The Situation:

Districts need applications to integrate with their school data systems. As a result, product managers need to find an integration solution for their app.

  • You, the product manager, narrowed down to build an integration with Google Classroom (an LMS) or Edlink (a unified API). Either of these solutions solve the problem today. But it isn’t clear which one is best for the app and developer team.
  • The team only has time to build one integration before this back-to-school season.

Here’s what to consider to make a decision.

Why Consider Google Classroom?

Google Classroom is one of many Google products. In a 2021 press release, Google Classroom notes the 150+ million users the LMS has grown to.

  • Google Classroom already has single sign-on capabilities. Integrating for just SSO makes sense for apps that don’t need deep linking features (rostering, grade passback, or content creation).
  • Using Google Classroom also creates Google accounts, which allows access to other Google Workspace products (e.g. Docs, Spreadsheets, Slides, etc.). This access is a selling point for the LMS. And your product’s future development can leverage Google Workspace.
  • Google Classroom lets users authorize third-party applications. And your development team and administrators both have access to the Classroom API. With the authorization and access to the API, implementation to a classroom (and not a district) is possible.

Common Google Classroom Error Codes

There are three common error codes we see when building an integration with Google Classroom (documentation):  

  • @ProjectPermissionDenied | The Developer Console project is not permitted to make this request.

This error shows up when you try to modify an assignment in the Google Classroom API that you didn’t create. I.e., if a teacher uses the Classroom API to create an assignment, your company can’t update it.

  • INVALID_ARGUMENT | You cannot modify the attachment(s) for an assignment.

The API throws that error if you try to modify attachments for a submitted assignment.

  • There isn’t a concept of “global roles” or “schools”.

You won’t be able to identify common roles like you normally could in an LMS. Roles like “teacher” or “student” don’t exist. They’re determined individually on a class-by-class basis. If you need to define a school in a particular district, the district’s information will lump together.

A unified API acts as a single point of integration for multiple data sources. Edlink gives product managers an integration with Google Classroom and other edtech systems (Clever, Schoology, Moodle, Blackboard, etc…). Edlink has 16+ million users and gives sales teams the ability to just say “yes” to integrations. Here are other reasons to consider Edlink, too:

  • Save your team time and product development money with one connection to Edlink. Don’t spend time discovering quirks that come with LMS integrations.
  • Edlink supports LTI 1.1 launch and 1.3 launch along with an API for integrations. This flexibility lets apps integrate the way they need. Google Classroom doesn’t support any version of LTI.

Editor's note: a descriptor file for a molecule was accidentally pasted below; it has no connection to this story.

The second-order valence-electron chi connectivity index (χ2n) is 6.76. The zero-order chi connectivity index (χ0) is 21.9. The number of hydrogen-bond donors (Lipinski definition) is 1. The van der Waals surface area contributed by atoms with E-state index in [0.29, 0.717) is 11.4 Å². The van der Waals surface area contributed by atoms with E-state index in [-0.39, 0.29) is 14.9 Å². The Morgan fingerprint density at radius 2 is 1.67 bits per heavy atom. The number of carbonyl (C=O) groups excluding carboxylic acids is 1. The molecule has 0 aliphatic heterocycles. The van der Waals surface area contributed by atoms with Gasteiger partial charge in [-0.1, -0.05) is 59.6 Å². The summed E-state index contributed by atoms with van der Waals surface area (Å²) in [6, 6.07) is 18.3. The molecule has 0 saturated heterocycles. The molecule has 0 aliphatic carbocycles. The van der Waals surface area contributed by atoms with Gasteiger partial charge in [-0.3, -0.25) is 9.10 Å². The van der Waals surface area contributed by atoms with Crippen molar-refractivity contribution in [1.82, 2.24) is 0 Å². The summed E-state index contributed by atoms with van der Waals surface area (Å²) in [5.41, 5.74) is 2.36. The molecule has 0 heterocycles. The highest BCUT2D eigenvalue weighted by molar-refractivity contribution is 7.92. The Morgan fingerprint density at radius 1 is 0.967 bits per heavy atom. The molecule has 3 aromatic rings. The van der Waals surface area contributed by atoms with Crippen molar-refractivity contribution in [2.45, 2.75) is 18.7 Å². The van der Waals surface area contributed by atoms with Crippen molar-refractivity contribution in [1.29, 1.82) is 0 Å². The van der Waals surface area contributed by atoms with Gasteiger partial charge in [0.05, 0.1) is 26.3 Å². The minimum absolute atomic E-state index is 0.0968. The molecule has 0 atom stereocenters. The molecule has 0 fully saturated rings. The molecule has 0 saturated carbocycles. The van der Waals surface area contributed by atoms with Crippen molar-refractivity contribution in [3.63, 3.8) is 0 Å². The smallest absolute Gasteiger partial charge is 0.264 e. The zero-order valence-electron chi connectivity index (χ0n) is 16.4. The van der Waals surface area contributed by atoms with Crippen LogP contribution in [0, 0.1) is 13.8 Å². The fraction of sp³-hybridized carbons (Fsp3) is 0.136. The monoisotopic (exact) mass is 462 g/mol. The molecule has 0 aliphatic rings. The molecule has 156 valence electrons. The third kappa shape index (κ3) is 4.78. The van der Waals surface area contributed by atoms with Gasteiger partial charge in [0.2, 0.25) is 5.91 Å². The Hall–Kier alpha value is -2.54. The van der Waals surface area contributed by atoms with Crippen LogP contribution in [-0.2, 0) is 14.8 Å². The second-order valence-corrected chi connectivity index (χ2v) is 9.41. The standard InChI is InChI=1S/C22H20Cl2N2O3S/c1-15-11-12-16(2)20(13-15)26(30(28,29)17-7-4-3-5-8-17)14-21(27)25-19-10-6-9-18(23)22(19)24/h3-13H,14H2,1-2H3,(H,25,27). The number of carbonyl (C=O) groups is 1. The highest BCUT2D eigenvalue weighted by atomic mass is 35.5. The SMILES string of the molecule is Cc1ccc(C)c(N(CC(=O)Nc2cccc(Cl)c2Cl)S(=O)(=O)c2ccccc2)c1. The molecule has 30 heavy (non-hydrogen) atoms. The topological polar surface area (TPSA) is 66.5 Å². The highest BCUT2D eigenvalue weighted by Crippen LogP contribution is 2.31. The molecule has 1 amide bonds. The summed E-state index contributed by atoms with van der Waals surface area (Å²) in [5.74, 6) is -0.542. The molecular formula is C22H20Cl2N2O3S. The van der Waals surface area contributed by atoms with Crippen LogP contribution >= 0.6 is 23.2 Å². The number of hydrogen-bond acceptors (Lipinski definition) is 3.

• Stay focused on your product by only building one integration to Edlink. With that connection, your ability to scale opens new revenue doors.  

Like any building process, there’re common blocks that people face. These are some of those:

  • Understanding Edlink’s data model and labeling organization. Example: an LMS labels a piece of data as a course, but Edlink calls it a class.

As a unified API, Edlink must use clearer terminology to connect with multiple educational data systems. Edlink organized and set terms to display proper relationships to different types of data across these systems. Not all systems will use the same terminology or have the same relationships. So, if an app were to integrate with several educational data systems, the app’s labels and structure would have to adapt for each new integration. Instead, when a new app connects to Edlink, they receive data in a clear and organized way each time. Edlink created this guide to help product managers understand the data model and labeling organization.

  • Learning the differences of Edlink’s Graph API and User API. Example: your token only works for User API but not the Graph API.

To have the full range of interoperability, functionality, and control over data that apps gain from Edlink, it’s important to architecturally separate functionality across APIs. This spread reduces the request load to a single API and specializes it, making the results of a request fast and efficient. These differences between the APIs are already organized through this Edlink guide.

Check out Edlink’s documentation here. These guides are all in Edlink’s documentation.

Which One Should You Choose?

Making the right choice for your product depends on some of these questions.

  • Will your app only need a Google Classroom integration ever?
  • Are full integration features and LTI important for your app?
  • Does your team have extensive experience in managing integrations?
  • Can your product take a pause in its roadmap to focus on this one integration?

Learn More on Integrations

If you’re interested to learn more about integrations and Edlink’s Unified API, here’re other articles we’ve written:

Set Up a Meeting

Ready to see if Edlink can help you on your integration journey? Email us at to set up a call.